The signs were all there. The company I worked for was a microcosm of various game technologies. It was never clear to me why the same company would have native mobile development, Unity AND Flash under the same roof, when for a fact they were competing technologies with zero ability to work with one another. But on the other hand it was one helluva gaming greenhouse and alas a predictor to platform trends.
From the outset my mission was simply defined, but complex in nature: prove that not only I can code an entire bingo game in Flash, but I could also port it successfully to iOS and Android. I was confident that I could get the job done and took on the challenge.
The challenges were several: first of all there was no game design document and I didn’t want to waste any time creating one, so the graphic designer and I had to improvise as we went along. The same went for the server API. Another challenge was that I was the only programmer working on the client side of the project with only one dedicated graphic designer, making this the tiniest team ever to work on such project in that company. The last challenge was waiting way in front of me in the future: deploy to mobile with as little change as possible.
Six months later the first playable version was ready for consideration and got greenlit. Over the course of the next 3 years I have worked on it relentlessly, expanding its features, scale and improving its performance.
The programmer I have replaced for the job wasn’t even able to deploy a simple button demo to mobile after 3 months of work, so there was reason for tension when eventually the day came to prove that it was also mobile friendly. And you know what? Flash delivered the goods. The Android port was easy as pie and ran on our base machine quite well. A week later with quite a bit more work came the iOS version, which ran well enough on an old model. I have delivered on my promise.
It should have been my triumphant hour, but it wasn’t. We didn’t move forward with the game on mobile and resumed to launch on Facebook only. Later one of the owners approached me and asked me on my thoughts on porting the game to Unity. I was stumped. “It doesn’t make any financial sense. I have proven that with a single code base it’s simple and quick to port the game to multiple platforms.Why on earth would you want to restart from scratch?”. But it seemed like his mind was set. I didn’t get it at the time, but the financial reasons extended far beyond development time. He was far more business savvy than I and he knew that the company’s value lied within its tech stack as well. Flash was simply no longer a hot proposition.
And I knew it. In my spare time I have started to explore other technologies. I have learned and created demos in Unity and LibGDX (a Java game library). But I wasn’t focused, mainly because I didn’t know which direction the marker would take. Silly me, it was obvious that Unity was the new king. All of my teammates knew this. Alas I didn’t choose a direction a stuck with it, so basically my expertise was still in Flash alone.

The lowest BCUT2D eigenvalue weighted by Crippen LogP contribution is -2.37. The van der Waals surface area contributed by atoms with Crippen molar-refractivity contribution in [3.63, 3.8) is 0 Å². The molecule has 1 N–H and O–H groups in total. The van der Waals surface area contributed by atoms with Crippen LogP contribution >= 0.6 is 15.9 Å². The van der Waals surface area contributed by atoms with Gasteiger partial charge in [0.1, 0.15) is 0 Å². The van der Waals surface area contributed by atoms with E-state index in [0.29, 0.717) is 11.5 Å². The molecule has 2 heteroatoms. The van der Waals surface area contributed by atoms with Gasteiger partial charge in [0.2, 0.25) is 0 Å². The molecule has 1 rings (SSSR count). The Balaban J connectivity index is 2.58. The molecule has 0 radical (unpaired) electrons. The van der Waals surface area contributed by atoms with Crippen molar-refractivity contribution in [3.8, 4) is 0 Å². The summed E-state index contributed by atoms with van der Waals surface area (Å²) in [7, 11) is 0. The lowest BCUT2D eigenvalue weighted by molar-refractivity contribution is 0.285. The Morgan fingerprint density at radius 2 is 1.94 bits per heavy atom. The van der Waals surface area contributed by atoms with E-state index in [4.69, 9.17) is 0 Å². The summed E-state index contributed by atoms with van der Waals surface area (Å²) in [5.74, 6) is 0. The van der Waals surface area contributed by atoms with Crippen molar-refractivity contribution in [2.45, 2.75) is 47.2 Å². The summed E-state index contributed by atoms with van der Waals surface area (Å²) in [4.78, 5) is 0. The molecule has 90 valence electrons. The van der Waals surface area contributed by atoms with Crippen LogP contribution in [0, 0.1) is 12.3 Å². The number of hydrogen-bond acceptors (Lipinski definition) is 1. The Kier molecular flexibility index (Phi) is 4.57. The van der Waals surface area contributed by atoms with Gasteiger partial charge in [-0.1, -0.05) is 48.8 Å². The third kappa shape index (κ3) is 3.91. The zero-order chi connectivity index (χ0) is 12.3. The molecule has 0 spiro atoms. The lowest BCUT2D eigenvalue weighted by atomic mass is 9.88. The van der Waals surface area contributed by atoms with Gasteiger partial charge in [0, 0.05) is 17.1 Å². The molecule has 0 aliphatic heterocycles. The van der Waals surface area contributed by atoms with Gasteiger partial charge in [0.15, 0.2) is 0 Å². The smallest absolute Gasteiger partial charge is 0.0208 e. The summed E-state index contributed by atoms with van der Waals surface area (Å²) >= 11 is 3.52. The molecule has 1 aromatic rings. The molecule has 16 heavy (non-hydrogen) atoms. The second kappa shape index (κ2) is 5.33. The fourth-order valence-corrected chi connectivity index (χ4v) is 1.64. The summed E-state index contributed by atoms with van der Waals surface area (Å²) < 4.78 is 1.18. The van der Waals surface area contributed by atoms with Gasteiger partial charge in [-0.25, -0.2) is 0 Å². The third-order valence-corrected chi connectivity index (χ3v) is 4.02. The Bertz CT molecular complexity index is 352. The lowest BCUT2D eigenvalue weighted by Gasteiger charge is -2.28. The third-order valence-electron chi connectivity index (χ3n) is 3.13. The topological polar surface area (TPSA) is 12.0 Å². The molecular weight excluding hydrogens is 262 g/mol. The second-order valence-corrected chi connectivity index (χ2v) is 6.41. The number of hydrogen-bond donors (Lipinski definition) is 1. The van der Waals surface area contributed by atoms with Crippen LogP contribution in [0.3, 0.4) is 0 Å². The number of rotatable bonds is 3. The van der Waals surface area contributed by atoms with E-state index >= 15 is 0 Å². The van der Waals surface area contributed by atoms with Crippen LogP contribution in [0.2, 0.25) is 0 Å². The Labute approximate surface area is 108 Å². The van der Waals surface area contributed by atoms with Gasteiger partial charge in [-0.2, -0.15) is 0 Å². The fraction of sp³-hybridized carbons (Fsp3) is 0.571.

And one day that the axe fell and I have found myself along with two thirds of the company looking for a new job. And I have found myself in a technological desert. Flash was but gone. Touting myself with ActionScript prowess was akin to showing off leprosy. The fact that I’ve had two decades of game development experience not only didn’t help, it actually hurt me in the process, because I was both under AND overqualified at the same time!
It took me over four months to find my new calling and put game development on hold for a new career path, but the process was both slow and painful. It was a huge blow to my ego and a humbling experience altogether. It has also made me wiser on the caveats that developers might face at a certain stage in their careers and a excuse for a whole new article.
But for now the key takeaway is this: keep your finger on the technological pulse. Flash has fallen from grace far slower than your average front end tech yet I was still off guard. I will not make the same mistake. Another thing I think will keep you safe from harm, specialize as much as you wish in your field, but keep your tooling as broad as possible. Do not fall for the endless trolling of “which is better?”. It doesn’t matter, because at the end of the day even if it sucks (it usually really doesn’t) it will put food on your table. Embrace it and forever be an competitive employee.